The silence over Osborne’s hand-out to motoring

Something didn’t happen in the wake of the Budget. There was practically no media response to the Chancellor’s continued refusal, yet again, to increase fuel tax duty. Below we put this in the context of continued discrimination against sustainable transport modes and support for a more car-based transport system, as well as showing how the costs of motoring stand in stark contrast to other expenditure.

How much has he given to drivers…?

Cancelling the fuel tax accelerator means not taking some 3p per litre. A very rough calculation means that this represents a loss to the Exchequer of some half a billion pounds annually from car drivers, on top of the amount given in the previous budgets by the Coalition.  Adding on the amount from freight this comes to more like a billion pounds per annum.

My calculation – again very rough – is that this is the equivalent expenditure for the average car driver of some 40 miles of driving. It is the amount that could be easily saved by slightly more fuel efficient driving or cutting out about half a percent of the mileage driven. In other words, were the accelerator to have been kept in place there would be minimal effect on the average motorist, but we still have an additional handout of some £1.5 billion to car drivers since this Government came in.(N.B. April 16th 2014: These numbers may well be underestimates – see post here)

…as compared to other modes…?

By contrast there is plenty to complain about with regard to public transport. And then we have the spectre of increased spending on road building. And of course, we have the refusal of the Conservatives to specify a budget for cycling, with the Labour party unwilling to give a figure.of how much it might spend to support the recommendations of the Get Britain Cycling enquiry. I think it interesting that the cycling lobby fails to make a connection between the amount recommended (initially about £10 per head of the population rising to £20, to come close to Dutch levels of expenditure) which is some £600 million p.a. – or about the amount the Chancellor has just given to car drivers again.

 

…and how much should drivers pay?

While the Campaign for Better Transport correctly lambast the petrolheads and lorry operators who want even cheaper petrol, they don’t make a case for more expensive petrol. I believe these arguments should be made. Here are some:

 

1.    A. Motoring has got cheaper while other costs have increased.

While fuel prices may have gone up, as the costs of cars has gone down, the cost of motoring as a whole over the last couple of decades has either declined or stayed the same (depending on when the precise benchmark is made). By contrast, real earnings have declined and disposable income has declined:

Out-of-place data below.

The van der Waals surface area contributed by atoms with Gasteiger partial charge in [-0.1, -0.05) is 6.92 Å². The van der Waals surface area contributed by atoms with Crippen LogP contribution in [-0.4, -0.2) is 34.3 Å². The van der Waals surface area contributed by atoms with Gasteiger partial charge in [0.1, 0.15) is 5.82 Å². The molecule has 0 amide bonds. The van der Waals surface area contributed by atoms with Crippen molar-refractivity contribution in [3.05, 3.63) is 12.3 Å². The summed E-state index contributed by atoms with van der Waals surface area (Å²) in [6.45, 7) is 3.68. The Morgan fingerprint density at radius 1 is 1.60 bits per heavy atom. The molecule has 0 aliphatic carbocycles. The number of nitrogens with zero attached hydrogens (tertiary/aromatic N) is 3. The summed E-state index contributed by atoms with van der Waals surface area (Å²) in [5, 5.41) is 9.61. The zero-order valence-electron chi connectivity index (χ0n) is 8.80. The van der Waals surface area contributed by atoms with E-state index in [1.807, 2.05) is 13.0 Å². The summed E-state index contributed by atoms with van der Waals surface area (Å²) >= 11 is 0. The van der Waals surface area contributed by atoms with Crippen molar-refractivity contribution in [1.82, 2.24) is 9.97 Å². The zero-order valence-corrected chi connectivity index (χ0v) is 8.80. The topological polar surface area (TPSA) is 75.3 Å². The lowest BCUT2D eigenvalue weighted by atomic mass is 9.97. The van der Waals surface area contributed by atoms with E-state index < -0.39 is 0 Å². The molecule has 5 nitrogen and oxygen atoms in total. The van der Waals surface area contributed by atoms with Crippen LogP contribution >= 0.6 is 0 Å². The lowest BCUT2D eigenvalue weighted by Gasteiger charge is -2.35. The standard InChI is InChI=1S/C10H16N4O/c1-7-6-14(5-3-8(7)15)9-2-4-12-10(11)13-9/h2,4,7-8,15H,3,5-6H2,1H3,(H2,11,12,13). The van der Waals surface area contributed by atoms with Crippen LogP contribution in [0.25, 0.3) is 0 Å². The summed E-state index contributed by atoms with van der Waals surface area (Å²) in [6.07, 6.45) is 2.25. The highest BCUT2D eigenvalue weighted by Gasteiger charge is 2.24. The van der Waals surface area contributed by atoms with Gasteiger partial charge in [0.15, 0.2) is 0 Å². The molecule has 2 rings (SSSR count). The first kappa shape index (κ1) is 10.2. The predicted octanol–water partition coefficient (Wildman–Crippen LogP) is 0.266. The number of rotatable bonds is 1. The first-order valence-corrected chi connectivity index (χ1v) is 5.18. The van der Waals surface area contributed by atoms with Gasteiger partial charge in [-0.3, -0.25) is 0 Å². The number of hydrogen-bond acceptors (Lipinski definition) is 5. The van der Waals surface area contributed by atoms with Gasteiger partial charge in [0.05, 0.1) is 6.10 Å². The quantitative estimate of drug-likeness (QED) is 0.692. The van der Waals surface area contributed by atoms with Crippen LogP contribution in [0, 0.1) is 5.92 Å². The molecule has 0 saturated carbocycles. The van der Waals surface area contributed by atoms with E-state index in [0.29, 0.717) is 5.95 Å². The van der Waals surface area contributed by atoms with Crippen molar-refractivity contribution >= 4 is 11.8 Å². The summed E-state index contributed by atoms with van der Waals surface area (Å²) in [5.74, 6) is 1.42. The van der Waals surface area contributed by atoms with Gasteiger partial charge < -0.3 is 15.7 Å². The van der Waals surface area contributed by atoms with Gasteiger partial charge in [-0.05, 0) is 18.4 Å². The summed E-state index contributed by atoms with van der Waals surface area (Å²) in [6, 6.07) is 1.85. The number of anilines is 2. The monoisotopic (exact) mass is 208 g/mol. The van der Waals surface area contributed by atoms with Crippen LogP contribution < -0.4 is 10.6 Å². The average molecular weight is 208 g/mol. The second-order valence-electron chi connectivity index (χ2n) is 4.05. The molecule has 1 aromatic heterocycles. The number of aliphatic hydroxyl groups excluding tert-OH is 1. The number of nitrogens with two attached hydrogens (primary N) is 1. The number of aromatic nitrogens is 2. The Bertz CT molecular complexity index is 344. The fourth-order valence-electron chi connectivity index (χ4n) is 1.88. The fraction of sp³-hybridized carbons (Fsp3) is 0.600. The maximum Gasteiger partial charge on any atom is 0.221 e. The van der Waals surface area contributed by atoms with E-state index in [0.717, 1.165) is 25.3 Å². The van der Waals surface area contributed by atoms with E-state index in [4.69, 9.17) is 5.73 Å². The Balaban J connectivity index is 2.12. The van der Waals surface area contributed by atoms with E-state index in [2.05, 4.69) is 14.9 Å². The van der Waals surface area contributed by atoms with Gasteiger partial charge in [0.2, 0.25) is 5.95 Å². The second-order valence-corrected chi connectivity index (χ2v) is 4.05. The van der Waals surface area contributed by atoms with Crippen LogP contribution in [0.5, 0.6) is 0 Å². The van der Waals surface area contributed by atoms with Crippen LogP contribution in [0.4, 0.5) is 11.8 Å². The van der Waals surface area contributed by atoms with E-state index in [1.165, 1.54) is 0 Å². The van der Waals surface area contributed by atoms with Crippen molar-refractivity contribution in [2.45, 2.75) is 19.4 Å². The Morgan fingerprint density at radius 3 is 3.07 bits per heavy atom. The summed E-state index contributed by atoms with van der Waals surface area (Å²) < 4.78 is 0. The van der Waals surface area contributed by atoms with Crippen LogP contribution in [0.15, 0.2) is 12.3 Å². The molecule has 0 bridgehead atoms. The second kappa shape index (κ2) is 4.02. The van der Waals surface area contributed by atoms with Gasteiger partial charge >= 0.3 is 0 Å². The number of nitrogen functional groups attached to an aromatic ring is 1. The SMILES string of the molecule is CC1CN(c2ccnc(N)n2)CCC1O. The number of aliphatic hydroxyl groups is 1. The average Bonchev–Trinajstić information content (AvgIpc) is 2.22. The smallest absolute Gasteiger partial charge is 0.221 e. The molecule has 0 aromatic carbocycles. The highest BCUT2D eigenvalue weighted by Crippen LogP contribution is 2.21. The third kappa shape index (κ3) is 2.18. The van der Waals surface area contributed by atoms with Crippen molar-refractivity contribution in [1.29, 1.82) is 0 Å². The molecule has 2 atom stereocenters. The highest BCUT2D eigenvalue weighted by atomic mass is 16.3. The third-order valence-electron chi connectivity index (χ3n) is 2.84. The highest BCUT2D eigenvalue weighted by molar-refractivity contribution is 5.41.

Avgerealearningsgrowth1979.2013

Average real earnings growth 1979-2013

In contrast, more important areas of expenditure such as housing have significantly increased. So, even if it is judged that the economic priority is to give members of the public a financial boost to increase their spending ability, there are far more worthy areas for state allocation of funds.

 

B.  Conventional economics states that motoring costs far more than the revenue gained from motoring taxation

Note that this view – that the “external costs” of motoring are far higher than taxation gained from motoring – is based on a conventional view about monetizing the adverse effects of motorisation. There are arguments to suggest that taxation – or rather motorists paying an amount to reflect the damage they cause – could be a lot higher.

C. The price of petrol should rise with the use of more fuel-efficient cars.

It is common to see modern cars advertised with increasingly high mileage per gallon. Naturally, although reducing car use and replacing it with the more sustainable and healthy modes is desirable and necessary for sustainable transport policy, but since cars will still be used a priority will be for them to be far more fuel-efficient. Raising the costs of petrol will be necessary to encourage this.

In addition, if there is to be a take up of more fuel efficient motoring, unless the costs of petrol rise, there will be a decline in revenue raised for the Exchequer.

 D. An equitable transport policy requires a rise in petrol prices.

Cyclists are used to hearing the myth that motorists have “paid for the road” by paying a “road tax”. Perhaps a necessary way of confronting this myth is to point out that – compared to cyclists – motorists have not paid their way. Compared to cycling and walking, and some forms of public transport, motoring is unfairly cheap.

 Yet none of these arguments have made it into discussion in the media. My suggestion is that this means that the prospects of a less car-dependent future are diminished.

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